Book Review: Decisions at Franklin: The Nineteen Critical Decisions That Defined the Battle

Decisions at Franklin: The Nineteen Critical Decisions That Defined the Battle. By Andrew S. Bledsoe. Knoxville: The University of Tennessee Press, 2023. Softcover, 280 pp, $29.95.

Reviewed by Lee White

Decisions at Franklin: The Nineteen Critical Decisions That Defined the Battle by Dr. Andrew S. Bledsoe is a recent addition to The University of Tennessee Press’s ever-expanding “Command Decisions in America’s Civil War” series. The battle of Franklin, and the 1864 Tennessee Campaign as a whole, are particularly well suited for this type of study as both are rife with persistent myths and counterfactual debates among students of the battle.

As the book’s subtitle indicates, Bledsoe presents readers with nineteen decisions that he considers to be the most defining moments of the campaign and covering events leading up to and during the bloody November 30, 1864, Middle Tennessee engagement. This volume, like the other works in the series, presents the various situations requiring decisions, offers potential options, provides what the decision ultimately was, and then gives readers the final decision’s result and its impact.

As mentioned briefly above, Spring Hill and Franklin are fights rich with opportunities for questioning the decisions that both the Federals and Confederates made. The campaign and battle decisions that Bledsoe chooses to explore and discuss within the book are those readers will appreciate and that students of the battle often discuss. And while all of the books in the series offer thought provoking situations and “what if-style” options to consider, this one stands out because of Bledsoe’s choices. Some of the decisions he examines are broad, such as should Schofield have made a stand at Franklin and why Gen. John Bell Hood decided to attack. Others are more nuanced, like Gen. Jacob Cox allowing a small gap in his defense where the Columbia Turnpike passed through the Federal lines, and Schofield’s decision to withdraw after repulsing all of the Confederate attacks.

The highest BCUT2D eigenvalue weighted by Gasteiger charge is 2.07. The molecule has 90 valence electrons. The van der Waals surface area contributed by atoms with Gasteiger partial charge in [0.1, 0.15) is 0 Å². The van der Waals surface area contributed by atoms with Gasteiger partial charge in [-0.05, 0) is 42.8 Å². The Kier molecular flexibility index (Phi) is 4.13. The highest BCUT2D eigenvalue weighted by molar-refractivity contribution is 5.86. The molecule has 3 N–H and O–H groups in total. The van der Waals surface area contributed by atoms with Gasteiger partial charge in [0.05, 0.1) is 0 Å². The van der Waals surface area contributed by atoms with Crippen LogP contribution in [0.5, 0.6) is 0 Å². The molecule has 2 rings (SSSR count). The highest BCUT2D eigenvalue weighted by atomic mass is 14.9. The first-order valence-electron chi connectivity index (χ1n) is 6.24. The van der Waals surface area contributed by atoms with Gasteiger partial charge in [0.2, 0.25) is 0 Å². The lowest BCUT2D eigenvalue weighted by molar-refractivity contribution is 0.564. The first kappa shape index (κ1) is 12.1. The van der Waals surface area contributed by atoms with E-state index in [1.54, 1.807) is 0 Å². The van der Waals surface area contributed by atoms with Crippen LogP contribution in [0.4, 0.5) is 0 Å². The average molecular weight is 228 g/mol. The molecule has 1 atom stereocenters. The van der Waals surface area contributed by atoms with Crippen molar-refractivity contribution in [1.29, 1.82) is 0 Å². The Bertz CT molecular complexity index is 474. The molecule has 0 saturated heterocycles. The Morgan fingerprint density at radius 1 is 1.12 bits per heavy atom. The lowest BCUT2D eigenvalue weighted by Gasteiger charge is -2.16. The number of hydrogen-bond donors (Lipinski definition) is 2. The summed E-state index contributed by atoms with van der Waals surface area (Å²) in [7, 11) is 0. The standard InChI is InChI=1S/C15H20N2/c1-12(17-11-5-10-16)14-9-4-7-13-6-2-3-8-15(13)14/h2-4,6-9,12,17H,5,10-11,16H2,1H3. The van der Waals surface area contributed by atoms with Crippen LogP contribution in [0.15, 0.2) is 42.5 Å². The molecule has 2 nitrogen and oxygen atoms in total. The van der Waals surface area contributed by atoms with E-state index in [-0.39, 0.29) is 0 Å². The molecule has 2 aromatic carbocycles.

Perhaps due partly to the amazing reclamation work presently happening at the largely developed battlefield, Franklin and the events leading up to it have enjoyed a recent surge in interest. Much of the current scholarship on the battle focuses on challenging many of the die-hard myths and misconceptions surrounding it and its aftermath. Bledsoe’s work fits in perfectly here and makes a fine companion study to Eric A. Jacobson’s definitive account of the battle, For Cause & For Country: A Study of the Affair at Spring Hill and the Battle of Franklin. Both help students of the battle understand what happened, what did not, and most importantly, why.

As is the common practice with the Decisions series books, Decisions at Franklin also includes a driving tour in the appendices. And like the other Decisions books, the tour that Bledsoe offers is not one that looks at what happened and where, but rather this tour guides visitors to the points where the Union and Confederate commanders made their decisions. In doing so it allows the tourist to view the terrain from the decision maker’s point of view. In addition, the tour includes appropriate excerpts from the commanders’ Official Records reports as well as other supplemental materials and maps. These put the tour taker into the boots of those making the critical decisions and help one understand what they were thinking at the time. The appendices also include orders of battle for both armies. End notes, a bibliography, and a thorough index round out the book.

Although Decisions at Franklin may not be the best choice for introductory learners, well-versed students and those who have at least some basic understanding of what transpired at Spring Hill and Franklin will find it thought-provoking and insightful.

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